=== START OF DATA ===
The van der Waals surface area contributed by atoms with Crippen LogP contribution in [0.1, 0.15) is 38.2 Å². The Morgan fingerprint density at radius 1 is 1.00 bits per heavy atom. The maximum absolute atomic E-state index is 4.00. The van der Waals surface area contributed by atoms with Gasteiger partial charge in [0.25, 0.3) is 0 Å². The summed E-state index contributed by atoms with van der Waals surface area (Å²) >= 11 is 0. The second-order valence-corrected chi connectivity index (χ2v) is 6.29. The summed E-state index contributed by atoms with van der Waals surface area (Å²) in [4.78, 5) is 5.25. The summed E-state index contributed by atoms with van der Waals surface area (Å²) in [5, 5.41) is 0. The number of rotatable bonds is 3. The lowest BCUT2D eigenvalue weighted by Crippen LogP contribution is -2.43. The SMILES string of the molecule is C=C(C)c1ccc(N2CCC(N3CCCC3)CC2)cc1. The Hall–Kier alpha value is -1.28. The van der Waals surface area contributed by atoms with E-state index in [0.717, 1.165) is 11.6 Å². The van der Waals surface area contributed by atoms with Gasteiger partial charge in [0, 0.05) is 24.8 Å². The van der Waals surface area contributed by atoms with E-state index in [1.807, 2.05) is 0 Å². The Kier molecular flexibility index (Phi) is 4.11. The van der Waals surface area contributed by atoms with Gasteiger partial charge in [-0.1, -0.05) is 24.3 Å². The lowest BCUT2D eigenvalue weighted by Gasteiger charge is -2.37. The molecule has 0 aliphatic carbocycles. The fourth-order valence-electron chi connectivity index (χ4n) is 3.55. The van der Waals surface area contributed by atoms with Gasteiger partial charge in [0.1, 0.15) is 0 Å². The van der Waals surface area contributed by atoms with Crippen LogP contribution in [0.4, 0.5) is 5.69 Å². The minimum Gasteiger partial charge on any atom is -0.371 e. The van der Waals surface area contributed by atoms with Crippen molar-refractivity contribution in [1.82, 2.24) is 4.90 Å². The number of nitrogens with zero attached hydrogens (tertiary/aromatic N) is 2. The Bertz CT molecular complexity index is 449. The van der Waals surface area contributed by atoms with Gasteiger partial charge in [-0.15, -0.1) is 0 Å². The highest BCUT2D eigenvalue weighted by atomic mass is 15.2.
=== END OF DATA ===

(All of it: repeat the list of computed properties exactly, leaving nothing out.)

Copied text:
The van der Waals surface area contributed by atoms with Crippen LogP contribution in [0.1, 0.15) is 38.2 Å². The Morgan fingerprint density at radius 1 is 1.00 bits per heavy atom. The maximum absolute atomic E-state index is 4.00. The van der Waals surface area contributed by atoms with Gasteiger partial charge in [0.25, 0.3) is 0 Å². The summed E-state index contributed by atoms with van der Waals surface area (Å²) >= 11 is 0. The second-order valence-corrected chi connectivity index (χ2v) is 6.29. The summed E-state index contributed by atoms with van der Waals surface area (Å²) in [4.78, 5) is 5.25. The summed E-state index contributed by atoms with van der Waals surface area (Å²) in [5, 5.41) is 0. The number of rotatable bonds is 3. The lowest BCUT2D eigenvalue weighted by Crippen LogP contribution is -2.43. The SMILES string of the molecule is C=C(C)c1ccc(N2CCC(N3CCCC3)CC2)cc1. The Hall–Kier alpha value is -1.28. The van der Waals surface area contributed by atoms with E-state index in [0.717, 1.165) is 11.6 Å². The van der Waals surface area contributed by atoms with Gasteiger partial charge in [0, 0.05) is 24.8 Å². The van der Waals surface area contributed by atoms with E-state index in [1.807, 2.05) is 0 Å². The Kier molecular flexibility index (Phi) is 4.11. The van der Waals surface area contributed by atoms with Gasteiger partial charge in [-0.1, -0.05) is 24.3 Å². The lowest BCUT2D eigenvalue weighted by Gasteiger charge is -2.37. The molecule has 0 aliphatic carbocycles. The fourth-order valence-electron chi connectivity index (χ4n) is 3.55. The van der Waals surface area contributed by atoms with Gasteiger partial charge in [0.1, 0.15) is 0 Å². The van der Waals surface area contributed by atoms with Crippen LogP contribution in [0.4, 0.5) is 5.69 Å². The minimum Gasteiger partial charge on any atom is -0.371 e. The van der Waals surface area contributed by atoms with Crippen molar-refractivity contribution in [1.82, 2.24) is 4.90 Å². The number of nitrogens with zero attached hydrogens (tertiary/aromatic N) is 2. The Bertz CT molecular complexity index is 449. The van der Waals surface area contributed by atoms with Gasteiger partial charge in [-0.15, -0.1) is 0 Å². The highest BCUT2D eigenvalue weighted by atomic mass is 15.2.